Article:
Summary Biography of Ron Unz

Unz-photoA theoretical physics by training, Mr. Unz serves as founder and chairman of, a content-archiving website providing free access to many hundreds of thousands of articles from prominent periodicals of the last hundred and fifty years.  He also served as publisher of The American Conservative, a small opinion magazine, from 2006 to 2013 and had previously served as chairman of Wall Street Analytics, Inc., a financial services software company which he founded in New York City in 1987.  He holds undergraduate and graduate degrees from Harvard University, Cambridge University, and Stanford University, and is a past first-place winner in the Intel/Westinghouse Science Talent Search.  He was born in Los Angeles in 1961.

He has long been deeply interested in public policy issues, and his writings on issues of immigration, race, ethnicity, and social policy have appeared in The New York Times, The Wall Street Journal, Commentary, The Nation, and numerous other publications.

In 1994, he launched a surprise Republican primary challenge to incumbent Gov. Pete Wilson of California, running on a conservative, pro-immigrant platform against the prevailing political sentiment, and received 34% of the vote.  Later that year, he campaigned as a leading opponent of Prop. 187, the anti-immigration initiative, and was a top featured speaker at a 70,000 person pro-immigrant march in Los Angeles, the largest political rally in California history to that date.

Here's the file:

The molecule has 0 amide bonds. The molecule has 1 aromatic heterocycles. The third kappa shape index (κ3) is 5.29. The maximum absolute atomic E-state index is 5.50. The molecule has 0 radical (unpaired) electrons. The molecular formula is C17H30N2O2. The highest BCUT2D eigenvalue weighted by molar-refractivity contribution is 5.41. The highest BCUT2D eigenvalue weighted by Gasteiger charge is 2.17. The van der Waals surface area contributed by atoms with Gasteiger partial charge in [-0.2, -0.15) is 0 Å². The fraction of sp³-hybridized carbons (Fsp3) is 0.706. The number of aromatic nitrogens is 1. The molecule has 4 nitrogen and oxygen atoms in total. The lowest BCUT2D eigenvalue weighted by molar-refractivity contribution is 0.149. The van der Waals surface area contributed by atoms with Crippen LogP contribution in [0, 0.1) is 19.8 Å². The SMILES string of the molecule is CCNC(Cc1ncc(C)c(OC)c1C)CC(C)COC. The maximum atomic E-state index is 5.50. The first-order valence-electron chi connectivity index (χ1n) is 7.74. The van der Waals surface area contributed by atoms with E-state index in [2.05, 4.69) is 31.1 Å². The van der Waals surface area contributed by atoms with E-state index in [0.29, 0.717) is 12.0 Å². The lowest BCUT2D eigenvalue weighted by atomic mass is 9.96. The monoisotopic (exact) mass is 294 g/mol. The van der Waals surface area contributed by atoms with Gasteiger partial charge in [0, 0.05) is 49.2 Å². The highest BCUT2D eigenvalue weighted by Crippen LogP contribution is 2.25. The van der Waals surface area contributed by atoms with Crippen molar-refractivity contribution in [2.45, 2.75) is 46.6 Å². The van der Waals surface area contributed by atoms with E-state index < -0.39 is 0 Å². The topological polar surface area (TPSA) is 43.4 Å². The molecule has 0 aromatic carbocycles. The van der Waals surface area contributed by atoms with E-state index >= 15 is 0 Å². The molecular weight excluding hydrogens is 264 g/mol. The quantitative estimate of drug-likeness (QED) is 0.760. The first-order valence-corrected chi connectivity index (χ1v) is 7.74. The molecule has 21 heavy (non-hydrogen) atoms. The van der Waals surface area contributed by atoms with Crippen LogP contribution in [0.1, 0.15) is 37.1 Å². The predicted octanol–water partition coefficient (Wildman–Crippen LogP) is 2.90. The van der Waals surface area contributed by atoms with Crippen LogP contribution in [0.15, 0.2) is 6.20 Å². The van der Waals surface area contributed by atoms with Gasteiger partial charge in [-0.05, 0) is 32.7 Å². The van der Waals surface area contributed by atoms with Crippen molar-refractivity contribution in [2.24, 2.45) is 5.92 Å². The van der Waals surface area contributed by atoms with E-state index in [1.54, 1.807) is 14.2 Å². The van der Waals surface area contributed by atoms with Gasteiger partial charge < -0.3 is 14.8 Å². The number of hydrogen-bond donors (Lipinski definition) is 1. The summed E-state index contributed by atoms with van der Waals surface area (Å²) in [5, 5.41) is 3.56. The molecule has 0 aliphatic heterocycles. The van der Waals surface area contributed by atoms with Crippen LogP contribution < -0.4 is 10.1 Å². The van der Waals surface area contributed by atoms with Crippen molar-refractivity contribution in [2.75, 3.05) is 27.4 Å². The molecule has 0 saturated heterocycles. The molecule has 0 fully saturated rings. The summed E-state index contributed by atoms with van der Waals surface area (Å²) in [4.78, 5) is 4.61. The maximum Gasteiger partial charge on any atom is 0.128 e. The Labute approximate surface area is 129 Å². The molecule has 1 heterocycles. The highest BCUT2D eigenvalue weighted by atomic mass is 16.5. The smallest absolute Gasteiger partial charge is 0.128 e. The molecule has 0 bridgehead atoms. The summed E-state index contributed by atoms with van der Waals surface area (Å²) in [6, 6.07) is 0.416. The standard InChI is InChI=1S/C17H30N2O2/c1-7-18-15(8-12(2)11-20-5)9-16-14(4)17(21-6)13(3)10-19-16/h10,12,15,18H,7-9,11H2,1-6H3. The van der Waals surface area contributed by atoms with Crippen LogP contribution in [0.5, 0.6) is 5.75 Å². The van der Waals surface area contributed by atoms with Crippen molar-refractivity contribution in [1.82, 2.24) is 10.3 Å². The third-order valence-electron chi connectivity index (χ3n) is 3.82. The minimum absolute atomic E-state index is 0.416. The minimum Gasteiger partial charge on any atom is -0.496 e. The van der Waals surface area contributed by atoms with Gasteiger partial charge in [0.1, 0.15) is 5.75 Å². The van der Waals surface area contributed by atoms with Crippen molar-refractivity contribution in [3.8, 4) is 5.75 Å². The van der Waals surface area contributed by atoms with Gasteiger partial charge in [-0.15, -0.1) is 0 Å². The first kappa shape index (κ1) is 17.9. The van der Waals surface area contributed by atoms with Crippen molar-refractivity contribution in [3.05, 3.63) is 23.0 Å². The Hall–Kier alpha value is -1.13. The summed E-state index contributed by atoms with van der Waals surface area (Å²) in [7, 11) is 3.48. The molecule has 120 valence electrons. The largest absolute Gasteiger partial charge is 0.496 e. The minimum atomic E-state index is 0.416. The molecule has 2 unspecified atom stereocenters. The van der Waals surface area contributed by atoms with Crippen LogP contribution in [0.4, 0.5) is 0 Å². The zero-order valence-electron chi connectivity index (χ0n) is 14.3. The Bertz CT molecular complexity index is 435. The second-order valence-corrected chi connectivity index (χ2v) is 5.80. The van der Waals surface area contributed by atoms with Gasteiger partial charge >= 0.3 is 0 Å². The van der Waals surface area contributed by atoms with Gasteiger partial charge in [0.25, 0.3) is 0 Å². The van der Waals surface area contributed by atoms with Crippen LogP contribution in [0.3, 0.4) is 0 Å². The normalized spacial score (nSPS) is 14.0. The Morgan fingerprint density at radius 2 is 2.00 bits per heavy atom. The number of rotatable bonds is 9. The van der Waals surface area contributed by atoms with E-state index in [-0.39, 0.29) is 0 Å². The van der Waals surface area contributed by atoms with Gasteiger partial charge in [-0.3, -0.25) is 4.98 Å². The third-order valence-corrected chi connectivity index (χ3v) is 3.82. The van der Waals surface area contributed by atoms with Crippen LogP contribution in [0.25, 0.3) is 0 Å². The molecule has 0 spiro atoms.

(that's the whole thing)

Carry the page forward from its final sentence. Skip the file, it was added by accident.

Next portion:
In 1997, Mr. Unz began his “English for the Children” initiative campaign to dismantle bilingual education in California.  He drafted Prop. 227 and led the campaign to qualify and pass the measure, culminating in a landslide 61% victory in June 1998, effectively eliminating over one-third of America’s bilingual programs.  Within less than three years of the new English immersion curriculum, the mean percentile test scores of over a million immigrant students in California rose by an average of 70%.  He later organized and led similar initiative campaigns in other states, winning with 63% in the 2000 Arizona vote and a remarkable 68% in the 2002 Massachusetts vote without spending a single dollar on advertising.

After spending most of the 2000s focused on software projects, he has recently become much more active in his public policy writings, most of which have appeared in his own magazine.  Major recent articles include:

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